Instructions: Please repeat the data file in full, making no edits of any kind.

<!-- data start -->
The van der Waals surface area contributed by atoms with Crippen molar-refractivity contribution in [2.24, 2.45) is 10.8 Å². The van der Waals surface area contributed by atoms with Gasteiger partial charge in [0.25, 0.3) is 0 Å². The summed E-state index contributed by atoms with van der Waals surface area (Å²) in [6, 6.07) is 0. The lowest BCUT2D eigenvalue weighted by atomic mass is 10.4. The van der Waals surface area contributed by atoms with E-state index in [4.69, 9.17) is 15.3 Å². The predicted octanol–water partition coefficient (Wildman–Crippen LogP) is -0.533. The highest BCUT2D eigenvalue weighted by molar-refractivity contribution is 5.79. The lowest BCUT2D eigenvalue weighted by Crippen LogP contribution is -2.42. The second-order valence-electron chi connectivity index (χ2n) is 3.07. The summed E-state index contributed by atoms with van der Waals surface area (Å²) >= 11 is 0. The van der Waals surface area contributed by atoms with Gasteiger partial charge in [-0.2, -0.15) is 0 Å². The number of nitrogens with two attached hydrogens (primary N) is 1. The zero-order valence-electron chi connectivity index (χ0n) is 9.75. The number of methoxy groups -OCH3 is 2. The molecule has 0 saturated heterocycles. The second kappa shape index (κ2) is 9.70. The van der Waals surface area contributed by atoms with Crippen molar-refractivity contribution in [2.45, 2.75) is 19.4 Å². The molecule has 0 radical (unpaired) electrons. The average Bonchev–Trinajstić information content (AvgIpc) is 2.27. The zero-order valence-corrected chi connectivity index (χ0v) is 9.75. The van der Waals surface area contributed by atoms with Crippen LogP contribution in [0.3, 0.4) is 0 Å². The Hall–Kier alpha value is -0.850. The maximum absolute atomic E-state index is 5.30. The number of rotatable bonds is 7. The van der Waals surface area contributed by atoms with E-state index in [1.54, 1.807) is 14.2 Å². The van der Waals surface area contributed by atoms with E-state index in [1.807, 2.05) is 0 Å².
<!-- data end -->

The van der Waals surface area contributed by atoms with Crippen molar-refractivity contribution in [2.24, 2.45) is 10.8 Å². The van der Waals surface area contributed by atoms with Gasteiger partial charge in [0.25, 0.3) is 0 Å². The summed E-state index contributed by atoms with van der Waals surface area (Å²) in [6, 6.07) is 0. The lowest BCUT2D eigenvalue weighted by atomic mass is 10.4. The van der Waals surface area contributed by atoms with E-state index in [4.69, 9.17) is 15.3 Å². The predicted octanol–water partition coefficient (Wildman–Crippen LogP) is -0.533. The highest BCUT2D eigenvalue weighted by molar-refractivity contribution is 5.79. The lowest BCUT2D eigenvalue weighted by Crippen LogP contribution is -2.42. The second-order valence-electron chi connectivity index (χ2n) is 3.07. The summed E-state index contributed by atoms with van der Waals surface area (Å²) >= 11 is 0. The van der Waals surface area contributed by atoms with Gasteiger partial charge in [-0.2, -0.15) is 0 Å². The number of nitrogens with two attached hydrogens (primary N) is 1. The zero-order valence-electron chi connectivity index (χ0n) is 9.75. The number of methoxy groups -OCH3 is 2. The molecule has 0 saturated heterocycles. The second kappa shape index (κ2) is 9.70. The van der Waals surface area contributed by atoms with Crippen molar-refractivity contribution in [2.45, 2.75) is 19.4 Å². The molecule has 0 radical (unpaired) electrons. The average Bonchev–Trinajstić information content (AvgIpc) is 2.27. The zero-order valence-corrected chi connectivity index (χ0v) is 9.75. The van der Waals surface area contributed by atoms with Crippen LogP contribution in [0.3, 0.4) is 0 Å². The Hall–Kier alpha value is -0.850. The maximum absolute atomic E-state index is 5.30. The number of rotatable bonds is 7. The van der Waals surface area contributed by atoms with E-state index in [1.54, 1.807) is 14.2 Å². The van der Waals surface area contributed by atoms with E-state index in [1.807, 2.05) is 0 Å².